Dalton Public Safety Updates Include Reduced Crime, CALEA Accreditation

Tuesday, March 25, 2014
Retiring Dalton Fire Engineer Earl Boyd, center, is honored by Chief Bruce Satterfield, left, and Public Safety Commission Chairman Bill Weaver.
Retiring Dalton Fire Engineer Earl Boyd, center, is honored by Chief Bruce Satterfield, left, and Public Safety Commission Chairman Bill Weaver.
Burglary, Violent Crime Down in 2013

Chief Parker of the Dalton Police Department included with his report to the commission a year-end recap of the agency’s accomplishments and activities in 2013.  Crime is down in Dalton in nearly every category from high-water marks set in 2005. The rate of crimes classified as “Part I Crimes” (Homicide, Rape, Robbery, Aggravated Assault, Burglary, Larceny, Motor Vehicle Theft and Arson) dropped to a low point in 2010 before rising in 2011.  Ever since the rate of Part I crimes has remained steady.  However, the DPD made strides in the fight against burglary in 2013.  The rate of burglaries went down by 9.5 percent compared to 2012.  Violent crimes also went down by nearly 30 percent in 2013.  

Police Chief Jason Parker points to a number of factors that contributed to last year’s lower crime rate.  The department has been focusing on taking a more strategic approach to reducing crime, with better crime analysis and data management and better communication within the agency and with other agencies to track where crimes occur and where police resources can best be utilized.   

DPD Achieves CALEA Accreditation

An accomplishment in 2013 was earning accreditation from CALEA, the Commission on Accreditation for Law Enforcement Agencies, Inc.  The agency’s two-year effort to earn the honor culminated in the awarding of accreditation in August.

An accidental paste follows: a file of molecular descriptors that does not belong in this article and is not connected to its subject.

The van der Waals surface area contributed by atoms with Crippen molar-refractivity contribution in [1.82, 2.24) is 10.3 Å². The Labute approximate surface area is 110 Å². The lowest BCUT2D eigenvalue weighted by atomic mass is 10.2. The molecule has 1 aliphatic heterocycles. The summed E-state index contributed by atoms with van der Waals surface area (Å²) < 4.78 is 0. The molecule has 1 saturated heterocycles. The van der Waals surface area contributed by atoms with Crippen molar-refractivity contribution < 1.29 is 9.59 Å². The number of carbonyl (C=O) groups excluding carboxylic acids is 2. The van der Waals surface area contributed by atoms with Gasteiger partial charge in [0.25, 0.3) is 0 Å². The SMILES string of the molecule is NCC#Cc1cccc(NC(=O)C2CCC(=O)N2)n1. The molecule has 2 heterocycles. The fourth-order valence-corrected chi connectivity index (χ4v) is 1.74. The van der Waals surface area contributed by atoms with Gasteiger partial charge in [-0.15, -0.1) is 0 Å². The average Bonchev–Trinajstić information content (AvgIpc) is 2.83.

Accreditation from CALEA is an internationally recognized benchmark for professionalism in modern law enforcement agencies.  Approximately six percent of law enforcement agencies in the United States are CALEA accredited.  Dalton is among 44 Georgia agencies that are CALEA accredited.  

The process started with a review of the agency’s policies and procedures during a self-assessment to check adherence to the more than 460 professional standards set forth by CALEA.  

What this means for the people who live and work in Dalton is that the police department is working to ensure the agency holds fast to the best practices and standards of the world’s leading law enforcement organizations.  

DFD Honors Retiring Engineer

Dalton Fire Chief Bruce Satterfield opened Tuesday’s meeting with a short ceremony honoring Engineer Earl Boyd who retired on March 16 after more than 25 years of service to the agency.  Public Safety Commission Chairman Bill Weaver presented Engineer Boyd with a plaque honoring his service.

Engineer Boyd began his service on April 7, 1988.  Chief Satterfield noted that while Engineer Boyd chose not to advance in rank he served as one of the department’s unofficial leaders as he mentored younger firefighters. Chief Satterfield also noted that whoever is promoted to fill Engineer Boyd’s engineer position will have some big boots to fill. 

Neighborhood Policing Program Streamlined 

Improving communication with neighborhoods has been a priority for the department for many years and it was the main motivation behind starting the department’s Neighborhood Policing Program in 2009.  The department is revamping that program in 2014 with an emphasis on streamlining communication to make it easier for citizens to reach officers with concerns about events or trends on their block.